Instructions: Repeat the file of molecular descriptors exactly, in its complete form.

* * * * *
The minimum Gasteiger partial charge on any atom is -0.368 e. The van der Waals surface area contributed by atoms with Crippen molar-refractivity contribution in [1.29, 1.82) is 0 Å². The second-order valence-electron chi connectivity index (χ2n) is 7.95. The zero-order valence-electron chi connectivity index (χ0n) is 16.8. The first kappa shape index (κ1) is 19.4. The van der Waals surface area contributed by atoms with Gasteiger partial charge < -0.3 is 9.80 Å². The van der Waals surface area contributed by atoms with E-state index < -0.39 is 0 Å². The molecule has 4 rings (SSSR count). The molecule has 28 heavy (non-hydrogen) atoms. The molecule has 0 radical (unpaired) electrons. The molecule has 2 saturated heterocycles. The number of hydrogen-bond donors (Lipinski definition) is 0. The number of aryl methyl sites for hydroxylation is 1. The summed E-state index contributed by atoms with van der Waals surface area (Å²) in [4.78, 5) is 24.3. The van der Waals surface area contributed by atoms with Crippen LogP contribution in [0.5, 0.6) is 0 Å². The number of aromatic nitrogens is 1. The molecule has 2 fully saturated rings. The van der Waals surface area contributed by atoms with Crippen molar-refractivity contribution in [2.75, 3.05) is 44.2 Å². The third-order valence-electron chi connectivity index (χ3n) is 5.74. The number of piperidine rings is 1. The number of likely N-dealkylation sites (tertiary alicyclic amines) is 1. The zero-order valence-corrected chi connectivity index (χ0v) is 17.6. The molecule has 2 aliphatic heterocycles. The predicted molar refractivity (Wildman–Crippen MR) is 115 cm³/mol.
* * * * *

The minimum Gasteiger partial charge on any atom is -0.368 e. The van der Waals surface area contributed by atoms with Crippen molar-refractivity contribution in [1.29, 1.82) is 0 Å². The second-order valence-electron chi connectivity index (χ2n) is 7.95. The zero-order valence-electron chi connectivity index (χ0n) is 16.8. The first kappa shape index (κ1) is 19.4. The van der Waals surface area contributed by atoms with Gasteiger partial charge < -0.3 is 9.80 Å². The van der Waals surface area contributed by atoms with E-state index < -0.39 is 0 Å². The molecule has 4 rings (SSSR count). The molecule has 28 heavy (non-hydrogen) atoms. The molecule has 0 radical (unpaired) electrons. The molecule has 2 saturated heterocycles. The number of hydrogen-bond donors (Lipinski definition) is 0. The number of aryl methyl sites for hydroxylation is 1. The summed E-state index contributed by atoms with van der Waals surface area (Å²) in [4.78, 5) is 24.3. The van der Waals surface area contributed by atoms with Crippen LogP contribution in [0.5, 0.6) is 0 Å². The number of aromatic nitrogens is 1. The molecule has 2 fully saturated rings. The van der Waals surface area contributed by atoms with Crippen molar-refractivity contribution in [2.75, 3.05) is 44.2 Å². The third-order valence-electron chi connectivity index (χ3n) is 5.74. The number of piperidine rings is 1. The number of likely N-dealkylation sites (tertiary alicyclic amines) is 1. The zero-order valence-corrected chi connectivity index (χ0v) is 17.6. The molecule has 2 aliphatic heterocycles. The predicted molar refractivity (Wildman–Crippen MR) is 115 cm³/mol.